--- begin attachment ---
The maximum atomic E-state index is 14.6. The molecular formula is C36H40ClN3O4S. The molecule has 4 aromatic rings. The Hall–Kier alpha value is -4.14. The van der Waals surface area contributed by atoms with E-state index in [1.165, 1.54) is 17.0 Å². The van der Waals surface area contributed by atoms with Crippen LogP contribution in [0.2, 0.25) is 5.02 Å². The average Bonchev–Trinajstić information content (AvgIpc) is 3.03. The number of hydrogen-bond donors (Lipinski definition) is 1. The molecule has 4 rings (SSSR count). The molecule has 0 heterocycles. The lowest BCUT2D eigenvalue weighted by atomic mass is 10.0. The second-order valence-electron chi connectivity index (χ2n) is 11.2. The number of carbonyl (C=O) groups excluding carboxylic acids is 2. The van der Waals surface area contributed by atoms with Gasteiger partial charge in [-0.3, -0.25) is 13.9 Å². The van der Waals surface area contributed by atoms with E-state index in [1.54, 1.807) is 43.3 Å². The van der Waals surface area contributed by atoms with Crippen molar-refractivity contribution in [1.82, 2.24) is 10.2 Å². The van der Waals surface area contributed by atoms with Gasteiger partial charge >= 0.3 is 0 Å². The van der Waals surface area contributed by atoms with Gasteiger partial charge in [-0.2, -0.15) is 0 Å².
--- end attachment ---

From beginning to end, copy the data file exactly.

The maximum atomic E-state index is 14.6. The molecular formula is C36H40ClN3O4S. The molecule has 4 aromatic rings. The Hall–Kier alpha value is -4.14. The van der Waals surface area contributed by atoms with E-state index in [1.165, 1.54) is 17.0 Å². The van der Waals surface area contributed by atoms with Crippen LogP contribution in [0.2, 0.25) is 5.02 Å². The average Bonchev–Trinajstić information content (AvgIpc) is 3.03. The number of hydrogen-bond donors (Lipinski definition) is 1. The molecule has 4 rings (SSSR count). The molecule has 0 heterocycles. The lowest BCUT2D eigenvalue weighted by atomic mass is 10.0. The second-order valence-electron chi connectivity index (χ2n) is 11.2. The number of carbonyl (C=O) groups excluding carboxylic acids is 2. The van der Waals surface area contributed by atoms with Gasteiger partial charge in [-0.3, -0.25) is 13.9 Å². The van der Waals surface area contributed by atoms with E-state index in [1.54, 1.807) is 43.3 Å². The van der Waals surface area contributed by atoms with Crippen molar-refractivity contribution in [1.82, 2.24) is 10.2 Å². The van der Waals surface area contributed by atoms with Gasteiger partial charge >= 0.3 is 0 Å². The van der Waals surface area contributed by atoms with Gasteiger partial charge in [-0.2, -0.15) is 0 Å².